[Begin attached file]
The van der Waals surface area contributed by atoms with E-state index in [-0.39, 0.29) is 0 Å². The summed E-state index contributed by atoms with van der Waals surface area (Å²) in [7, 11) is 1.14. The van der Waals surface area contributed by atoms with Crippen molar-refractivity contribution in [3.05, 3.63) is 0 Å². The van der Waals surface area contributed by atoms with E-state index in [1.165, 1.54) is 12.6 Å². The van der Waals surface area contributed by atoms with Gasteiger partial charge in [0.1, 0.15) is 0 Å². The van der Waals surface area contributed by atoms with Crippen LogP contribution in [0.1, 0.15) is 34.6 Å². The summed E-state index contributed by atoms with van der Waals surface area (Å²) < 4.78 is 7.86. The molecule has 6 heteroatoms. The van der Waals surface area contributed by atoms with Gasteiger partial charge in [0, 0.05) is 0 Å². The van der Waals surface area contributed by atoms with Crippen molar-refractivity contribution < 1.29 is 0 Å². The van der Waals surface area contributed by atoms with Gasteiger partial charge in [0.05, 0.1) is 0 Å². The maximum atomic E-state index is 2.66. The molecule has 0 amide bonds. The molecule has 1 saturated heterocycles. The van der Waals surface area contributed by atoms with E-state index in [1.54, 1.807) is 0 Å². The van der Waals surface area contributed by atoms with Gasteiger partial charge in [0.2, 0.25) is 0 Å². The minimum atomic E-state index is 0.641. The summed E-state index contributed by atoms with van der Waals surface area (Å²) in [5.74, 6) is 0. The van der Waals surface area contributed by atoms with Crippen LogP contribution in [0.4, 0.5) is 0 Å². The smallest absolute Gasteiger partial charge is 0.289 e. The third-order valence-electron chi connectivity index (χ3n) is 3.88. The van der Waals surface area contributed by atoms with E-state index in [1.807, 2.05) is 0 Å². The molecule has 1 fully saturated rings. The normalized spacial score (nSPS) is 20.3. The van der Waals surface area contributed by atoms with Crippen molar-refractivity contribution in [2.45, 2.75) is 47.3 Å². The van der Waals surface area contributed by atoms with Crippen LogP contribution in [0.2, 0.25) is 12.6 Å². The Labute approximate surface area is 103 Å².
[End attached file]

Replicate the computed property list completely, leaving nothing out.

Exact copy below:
The van der Waals surface area contributed by atoms with E-state index in [-0.39, 0.29) is 0 Å². The summed E-state index contributed by atoms with van der Waals surface area (Å²) in [7, 11) is 1.14. The van der Waals surface area contributed by atoms with Crippen molar-refractivity contribution in [3.05, 3.63) is 0 Å². The van der Waals surface area contributed by atoms with E-state index in [1.165, 1.54) is 12.6 Å². The van der Waals surface area contributed by atoms with Gasteiger partial charge in [0.1, 0.15) is 0 Å². The van der Waals surface area contributed by atoms with Crippen LogP contribution in [0.1, 0.15) is 34.6 Å². The summed E-state index contributed by atoms with van der Waals surface area (Å²) < 4.78 is 7.86. The molecule has 6 heteroatoms. The van der Waals surface area contributed by atoms with Gasteiger partial charge in [0, 0.05) is 0 Å². The van der Waals surface area contributed by atoms with Crippen molar-refractivity contribution < 1.29 is 0 Å². The van der Waals surface area contributed by atoms with Gasteiger partial charge in [0.05, 0.1) is 0 Å². The maximum atomic E-state index is 2.66. The molecule has 0 amide bonds. The molecule has 1 saturated heterocycles. The van der Waals surface area contributed by atoms with E-state index in [1.54, 1.807) is 0 Å². The van der Waals surface area contributed by atoms with Gasteiger partial charge in [0.2, 0.25) is 0 Å². The minimum atomic E-state index is 0.641. The summed E-state index contributed by atoms with van der Waals surface area (Å²) in [5.74, 6) is 0. The van der Waals surface area contributed by atoms with Crippen LogP contribution in [0.4, 0.5) is 0 Å². The smallest absolute Gasteiger partial charge is 0.289 e. The third-order valence-electron chi connectivity index (χ3n) is 3.88. The van der Waals surface area contributed by atoms with E-state index in [1.807, 2.05) is 0 Å². The molecule has 1 fully saturated rings. The normalized spacial score (nSPS) is 20.3. The van der Waals surface area contributed by atoms with Crippen molar-refractivity contribution in [2.45, 2.75) is 47.3 Å². The van der Waals surface area contributed by atoms with Crippen LogP contribution in [0.2, 0.25) is 12.6 Å². The Labute approximate surface area is 103 Å².